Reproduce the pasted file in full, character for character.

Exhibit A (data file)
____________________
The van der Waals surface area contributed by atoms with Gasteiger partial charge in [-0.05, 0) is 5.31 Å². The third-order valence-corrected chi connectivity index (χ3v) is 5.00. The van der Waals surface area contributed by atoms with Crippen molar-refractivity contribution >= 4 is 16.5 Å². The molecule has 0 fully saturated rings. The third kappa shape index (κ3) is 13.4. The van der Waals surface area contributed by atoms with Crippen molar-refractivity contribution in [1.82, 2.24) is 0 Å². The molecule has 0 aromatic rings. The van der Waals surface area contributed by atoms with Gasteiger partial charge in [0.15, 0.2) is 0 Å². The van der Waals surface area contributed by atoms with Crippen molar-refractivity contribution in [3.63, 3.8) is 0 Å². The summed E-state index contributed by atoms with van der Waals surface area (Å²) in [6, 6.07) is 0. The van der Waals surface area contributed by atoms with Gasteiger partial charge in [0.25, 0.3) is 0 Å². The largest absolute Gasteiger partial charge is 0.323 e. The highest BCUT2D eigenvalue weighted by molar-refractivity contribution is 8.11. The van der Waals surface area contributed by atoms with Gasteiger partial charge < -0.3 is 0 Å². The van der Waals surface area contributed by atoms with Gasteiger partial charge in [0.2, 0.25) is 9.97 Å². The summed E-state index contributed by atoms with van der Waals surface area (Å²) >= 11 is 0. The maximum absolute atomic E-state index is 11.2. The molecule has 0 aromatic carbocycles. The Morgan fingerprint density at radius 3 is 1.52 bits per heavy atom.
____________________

The van der Waals surface area contributed by atoms with Gasteiger partial charge in [-0.05, 0) is 5.31 Å². The third-order valence-corrected chi connectivity index (χ3v) is 5.00. The van der Waals surface area contributed by atoms with Crippen molar-refractivity contribution >= 4 is 16.5 Å². The molecule has 0 fully saturated rings. The third kappa shape index (κ3) is 13.4. The van der Waals surface area contributed by atoms with Crippen molar-refractivity contribution in [1.82, 2.24) is 0 Å². The molecule has 0 aromatic rings. The van der Waals surface area contributed by atoms with Gasteiger partial charge in [0.15, 0.2) is 0 Å². The van der Waals surface area contributed by atoms with Crippen molar-refractivity contribution in [3.63, 3.8) is 0 Å². The summed E-state index contributed by atoms with van der Waals surface area (Å²) in [6, 6.07) is 0. The van der Waals surface area contributed by atoms with Gasteiger partial charge in [0.25, 0.3) is 0 Å². The largest absolute Gasteiger partial charge is 0.323 e. The highest BCUT2D eigenvalue weighted by molar-refractivity contribution is 8.11. The van der Waals surface area contributed by atoms with Gasteiger partial charge < -0.3 is 0 Å². The van der Waals surface area contributed by atoms with Gasteiger partial charge in [0.2, 0.25) is 9.97 Å². The summed E-state index contributed by atoms with van der Waals surface area (Å²) >= 11 is 0. The maximum absolute atomic E-state index is 11.2. The molecule has 0 aromatic carbocycles. The Morgan fingerprint density at radius 3 is 1.52 bits per heavy atom.